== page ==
Benjamin was born on April 26, 1876 to parents Starks DeSevigne Dake and Melvena Benedict (Lyman) Dake in Greenfield, Saratoga Co., NY. He never married and was an antique dealer by trade. He died in 1968.

AHBDFB. Mary Edith Dake
Mary was born on Sept. 26, 1877 to parents Starks DeSevigne Dake and Melvena Benedict (Lyman) Dake in Greenfield, Saratoga Co., NY. She married Herbert Ellsworth on Sept. 27, 1904 at Pages Corner, Saratoga Co., NY. She died in 1966.

AHBDFC. Lyman William Dake
Lyman was born on Sept. 01, 1879 to parents Starks DeSevigne Dake and Melvena Benedict (Lyman) Dake in Greenfield, Saratoga Co., NY. He married Grace (Abel) Haynes about 1919 or 1920.. (She was born on Sept. 17, 1890. Previously, married to Walter Haynes they had children named: Clinton Eugene, Hiram B., Daisy and Elma Haynes.. Walter Haynes died in 1918. She died in January of 1975 at Middle Grove, NY and is buried at North Milton Cemetery, Saratoga Co., NY). Lyman died in October 1963 in Middle Grove, NY and is buried at North Milton Cemetery, Saratoga Co., NY..

AHBDFD. Alice Irene Dake
Alice was born on Oct. 6, 1881 to parents Starks DeSevigne Dake and Melvena Benedict (Lyman) Dake in Greenfield, Saratoga Co., NY. She married Truman B. Kilmer on Jan. 16, 1900 in the Town of Greenfield, Saratoga Co., NY. She died in 1951.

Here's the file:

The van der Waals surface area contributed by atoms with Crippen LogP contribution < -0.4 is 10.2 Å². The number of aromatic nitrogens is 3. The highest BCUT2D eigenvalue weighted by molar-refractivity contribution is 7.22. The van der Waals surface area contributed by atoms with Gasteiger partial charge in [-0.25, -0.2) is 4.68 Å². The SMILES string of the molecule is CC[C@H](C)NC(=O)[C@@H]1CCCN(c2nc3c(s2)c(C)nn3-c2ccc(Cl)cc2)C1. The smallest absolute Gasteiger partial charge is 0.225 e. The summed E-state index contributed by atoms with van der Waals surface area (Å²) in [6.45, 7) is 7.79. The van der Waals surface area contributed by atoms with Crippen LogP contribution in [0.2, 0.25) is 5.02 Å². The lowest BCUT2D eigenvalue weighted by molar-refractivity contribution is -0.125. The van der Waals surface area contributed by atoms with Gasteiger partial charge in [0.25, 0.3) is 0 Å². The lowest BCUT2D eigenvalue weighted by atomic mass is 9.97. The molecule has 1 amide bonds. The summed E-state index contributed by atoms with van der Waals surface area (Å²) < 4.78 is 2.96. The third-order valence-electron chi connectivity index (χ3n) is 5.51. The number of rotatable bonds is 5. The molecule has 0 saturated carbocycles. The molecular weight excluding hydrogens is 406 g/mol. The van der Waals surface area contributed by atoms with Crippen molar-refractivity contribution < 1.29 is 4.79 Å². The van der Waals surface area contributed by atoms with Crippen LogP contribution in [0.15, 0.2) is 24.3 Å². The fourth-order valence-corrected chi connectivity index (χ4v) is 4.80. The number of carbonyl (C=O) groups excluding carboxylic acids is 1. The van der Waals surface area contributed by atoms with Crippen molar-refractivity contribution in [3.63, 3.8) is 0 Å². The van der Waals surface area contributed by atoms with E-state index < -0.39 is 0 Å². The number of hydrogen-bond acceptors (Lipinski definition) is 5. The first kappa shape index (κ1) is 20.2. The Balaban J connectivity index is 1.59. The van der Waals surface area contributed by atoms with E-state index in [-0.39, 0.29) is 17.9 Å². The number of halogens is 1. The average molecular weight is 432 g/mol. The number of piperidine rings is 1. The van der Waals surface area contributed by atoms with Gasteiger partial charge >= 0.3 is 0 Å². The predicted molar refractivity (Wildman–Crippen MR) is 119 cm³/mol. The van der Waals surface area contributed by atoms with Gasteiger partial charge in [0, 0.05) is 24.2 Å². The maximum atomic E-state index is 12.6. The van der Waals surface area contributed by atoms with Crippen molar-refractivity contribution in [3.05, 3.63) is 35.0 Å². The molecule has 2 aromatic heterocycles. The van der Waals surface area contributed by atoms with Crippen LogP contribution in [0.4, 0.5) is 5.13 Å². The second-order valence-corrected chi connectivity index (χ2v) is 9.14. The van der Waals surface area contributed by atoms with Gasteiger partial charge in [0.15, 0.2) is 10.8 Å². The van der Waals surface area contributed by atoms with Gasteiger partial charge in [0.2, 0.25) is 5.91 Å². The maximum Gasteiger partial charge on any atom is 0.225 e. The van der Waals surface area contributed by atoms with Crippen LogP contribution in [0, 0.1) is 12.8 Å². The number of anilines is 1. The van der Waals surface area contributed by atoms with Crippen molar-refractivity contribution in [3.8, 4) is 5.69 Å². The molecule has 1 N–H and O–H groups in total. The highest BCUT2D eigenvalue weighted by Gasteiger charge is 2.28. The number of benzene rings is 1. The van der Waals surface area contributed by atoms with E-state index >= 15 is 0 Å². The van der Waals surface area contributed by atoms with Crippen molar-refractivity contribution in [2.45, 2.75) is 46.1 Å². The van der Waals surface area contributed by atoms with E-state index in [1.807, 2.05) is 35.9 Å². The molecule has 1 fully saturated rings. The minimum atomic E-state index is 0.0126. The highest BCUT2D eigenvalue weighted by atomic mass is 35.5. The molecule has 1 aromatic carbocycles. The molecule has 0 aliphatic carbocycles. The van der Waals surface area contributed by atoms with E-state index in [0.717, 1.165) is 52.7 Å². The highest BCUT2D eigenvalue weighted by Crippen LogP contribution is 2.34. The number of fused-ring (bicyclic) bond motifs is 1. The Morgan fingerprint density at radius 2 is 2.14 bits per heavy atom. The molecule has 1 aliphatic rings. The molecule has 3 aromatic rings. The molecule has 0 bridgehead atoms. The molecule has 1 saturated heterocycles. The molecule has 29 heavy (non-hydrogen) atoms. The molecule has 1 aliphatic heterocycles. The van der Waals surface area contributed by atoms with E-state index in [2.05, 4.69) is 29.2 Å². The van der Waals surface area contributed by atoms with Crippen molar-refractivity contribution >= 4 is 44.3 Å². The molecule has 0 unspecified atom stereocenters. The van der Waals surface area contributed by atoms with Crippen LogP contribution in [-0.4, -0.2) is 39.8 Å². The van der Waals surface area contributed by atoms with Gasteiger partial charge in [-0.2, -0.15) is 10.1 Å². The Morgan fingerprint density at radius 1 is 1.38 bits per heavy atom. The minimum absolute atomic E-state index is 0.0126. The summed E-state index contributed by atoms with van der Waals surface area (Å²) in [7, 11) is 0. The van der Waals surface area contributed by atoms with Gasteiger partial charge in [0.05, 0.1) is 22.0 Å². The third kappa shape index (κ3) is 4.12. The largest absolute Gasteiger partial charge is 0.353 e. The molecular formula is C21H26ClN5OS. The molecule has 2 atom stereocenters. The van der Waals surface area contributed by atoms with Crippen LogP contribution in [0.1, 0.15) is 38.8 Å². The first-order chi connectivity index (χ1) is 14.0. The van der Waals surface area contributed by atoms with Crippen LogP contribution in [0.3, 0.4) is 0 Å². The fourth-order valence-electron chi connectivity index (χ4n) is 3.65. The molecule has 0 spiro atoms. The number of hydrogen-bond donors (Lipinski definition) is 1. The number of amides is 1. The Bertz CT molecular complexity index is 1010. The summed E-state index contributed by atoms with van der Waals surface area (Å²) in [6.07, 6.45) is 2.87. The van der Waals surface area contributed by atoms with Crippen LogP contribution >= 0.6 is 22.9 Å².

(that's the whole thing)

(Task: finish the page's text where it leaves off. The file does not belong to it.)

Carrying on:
AHBDFE. Linna Edith Dake
Linna was born on Sept. 27, 1883 to parents Starks DeSevigne Dake and Melvena Benedict (Lyman) Dake in Greenfield, Saratoga Co., NY. She never married and taught school as an occupation. She died on Aug. 11, 1941.

AHBDFF. Avard Starks Dake
Avard was born on July 29, 1885 to parents Starks DeSevigne Dake and Melvena Benedict (Lyman) Dake in Greenfield, Saratoga Co., NY. He married Eunice L. Jones on Jan. 12, 1916 in Middle Grove, Saratoga Co., NY. (She was born Oct. 10, 1884 and died Jan. 1983. She was a school teacher in the Greenfield New York District between 1911 and 1932). Avard died in Oct. 1985.

Avard Starks Dake Family

AHBDFFA. Beatrice Dake
Beatrice was born to parents Avarad Starks Dake and Eunice (Jones) Dake.

AHBDFFB. Robert Dake
Robert was born to parents Avarad Starks Dake and Eunice (Jones) Dake. In 1945, he was serving in the US Army as a Corporal in the Philipines.

 

AHBDFG. DeLacy Guy Dake
DeLacy was born on Apr. 22, 1887 to parents Starks DeSevigne Dake and Melvena Benedict (Lyman) Dake in Greenfield, Saratoga Co., NY. He married Bessie (Minnie) D. Strouse. He died in 1982.

DeLacy Guy Dake Family



AHBDFGA. Elizabeth Dake
Elizabeth was born to parents DeLacy Dake and Bessie D. (Strouse) Dake.

AHBDFGB. Minnie Dake
Minnie was born to parents DeLacy Dake and Bessie D. (Strouse) Dake.

AHBDFH. Viola Melvena Dake
Viola was born on Sept. 4, 1889 to parents Starks DeSevigne Dake and Melvena Benedict (Lyman) Dake in Greenfield, Saratoga Co., NY. She never married and taught school as an occupation in 1911-1912 in the 10th school district of Greenfield school district. She died in 1964.

AHBDFI. Percy Winslow Dake